Chapter

Self-Consciousness in the Natural World

Terry Pinkard

in Hegel's Naturalism

Published in print January 2012 | ISBN: 9780199860791
Published online May 2012 | e-ISBN: 9780199932986 | DOI: http://dx.doi.org/10.1093/acprof:oso/9780199860791.003.0003
Self-Consciousness in the Natural World

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The animal seeks to actualize its purposes in the world, and it is at one with itself by virtue of acting in terms of the law of its own nature. However, in drawing a normative line between the subjective and the objective, human agents make themselves at odds with themselves. When the very terms of entitlement itself become an issue for such agents, and when one of the agents stakes a claim to be setting the very rules of entitlement themselves and is so fanatical that he is willing to risk his life for such a status, a struggle occurs over who is to be master and who is to be the slave. However, the very idea that some have the ability to set the rules for others is reflectively unstable, and it forces a move to reason with its accompanying commitment to truth in intuition, representation, and judgment.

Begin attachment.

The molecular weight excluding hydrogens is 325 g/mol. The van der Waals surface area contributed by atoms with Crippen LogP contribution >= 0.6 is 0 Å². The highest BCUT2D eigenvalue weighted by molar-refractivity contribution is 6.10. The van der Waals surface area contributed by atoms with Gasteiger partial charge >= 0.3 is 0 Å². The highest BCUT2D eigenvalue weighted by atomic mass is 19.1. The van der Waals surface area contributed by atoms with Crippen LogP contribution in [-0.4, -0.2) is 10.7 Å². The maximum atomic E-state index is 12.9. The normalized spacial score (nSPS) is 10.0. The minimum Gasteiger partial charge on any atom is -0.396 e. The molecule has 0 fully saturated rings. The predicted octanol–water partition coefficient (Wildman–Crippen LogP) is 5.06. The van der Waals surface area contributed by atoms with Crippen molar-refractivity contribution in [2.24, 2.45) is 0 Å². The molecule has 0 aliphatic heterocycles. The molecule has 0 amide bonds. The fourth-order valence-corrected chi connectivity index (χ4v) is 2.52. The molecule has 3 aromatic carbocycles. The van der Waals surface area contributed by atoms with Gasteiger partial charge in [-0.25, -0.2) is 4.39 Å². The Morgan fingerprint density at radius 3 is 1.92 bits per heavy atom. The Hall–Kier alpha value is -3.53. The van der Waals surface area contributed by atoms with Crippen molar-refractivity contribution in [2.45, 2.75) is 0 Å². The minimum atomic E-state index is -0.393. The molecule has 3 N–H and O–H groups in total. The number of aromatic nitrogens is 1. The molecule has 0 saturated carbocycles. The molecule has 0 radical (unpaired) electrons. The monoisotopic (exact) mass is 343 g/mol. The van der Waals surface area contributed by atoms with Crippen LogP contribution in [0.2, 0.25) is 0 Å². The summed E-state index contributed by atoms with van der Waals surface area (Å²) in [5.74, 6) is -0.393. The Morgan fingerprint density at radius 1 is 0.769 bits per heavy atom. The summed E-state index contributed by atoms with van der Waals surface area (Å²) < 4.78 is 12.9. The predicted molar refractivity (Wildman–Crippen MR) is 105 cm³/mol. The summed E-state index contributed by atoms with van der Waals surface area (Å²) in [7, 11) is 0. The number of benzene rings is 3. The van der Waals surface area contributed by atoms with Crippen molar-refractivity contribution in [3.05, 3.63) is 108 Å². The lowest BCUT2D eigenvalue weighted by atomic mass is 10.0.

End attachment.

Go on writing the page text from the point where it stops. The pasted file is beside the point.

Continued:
Keywords: mastery; servitude; slavery; self‐consciousness; intuition; representation; judgment; entitlement

Chapter.  25154 words. 

Subjects: Moral Philosophy

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